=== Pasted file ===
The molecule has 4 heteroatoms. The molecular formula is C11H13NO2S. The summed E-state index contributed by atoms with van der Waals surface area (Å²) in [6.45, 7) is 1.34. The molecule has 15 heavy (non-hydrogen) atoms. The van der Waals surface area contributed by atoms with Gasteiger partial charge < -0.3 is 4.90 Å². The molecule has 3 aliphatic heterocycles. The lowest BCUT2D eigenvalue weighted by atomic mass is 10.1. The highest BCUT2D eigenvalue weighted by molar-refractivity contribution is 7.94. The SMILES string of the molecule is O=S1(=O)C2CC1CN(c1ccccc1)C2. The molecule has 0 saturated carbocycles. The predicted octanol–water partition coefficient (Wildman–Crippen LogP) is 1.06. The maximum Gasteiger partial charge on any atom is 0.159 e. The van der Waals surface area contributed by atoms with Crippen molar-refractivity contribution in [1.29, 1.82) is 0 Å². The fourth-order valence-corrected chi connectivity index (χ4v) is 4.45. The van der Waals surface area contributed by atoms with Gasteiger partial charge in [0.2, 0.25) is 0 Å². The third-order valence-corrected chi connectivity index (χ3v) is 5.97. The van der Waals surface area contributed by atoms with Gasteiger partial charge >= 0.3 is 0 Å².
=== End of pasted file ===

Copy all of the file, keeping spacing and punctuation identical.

The molecule has 4 heteroatoms. The molecular formula is C11H13NO2S. The summed E-state index contributed by atoms with van der Waals surface area (Å²) in [6.45, 7) is 1.34. The molecule has 15 heavy (non-hydrogen) atoms. The van der Waals surface area contributed by atoms with Gasteiger partial charge < -0.3 is 4.90 Å². The molecule has 3 aliphatic heterocycles. The lowest BCUT2D eigenvalue weighted by atomic mass is 10.1. The highest BCUT2D eigenvalue weighted by molar-refractivity contribution is 7.94. The SMILES string of the molecule is O=S1(=O)C2CC1CN(c1ccccc1)C2. The molecule has 0 saturated carbocycles. The predicted octanol–water partition coefficient (Wildman–Crippen LogP) is 1.06. The maximum Gasteiger partial charge on any atom is 0.159 e. The van der Waals surface area contributed by atoms with Crippen molar-refractivity contribution in [1.29, 1.82) is 0 Å². The fourth-order valence-corrected chi connectivity index (χ4v) is 4.45. The van der Waals surface area contributed by atoms with Gasteiger partial charge in [0.2, 0.25) is 0 Å². The third-order valence-corrected chi connectivity index (χ3v) is 5.97. The van der Waals surface area contributed by atoms with Gasteiger partial charge >= 0.3 is 0 Å².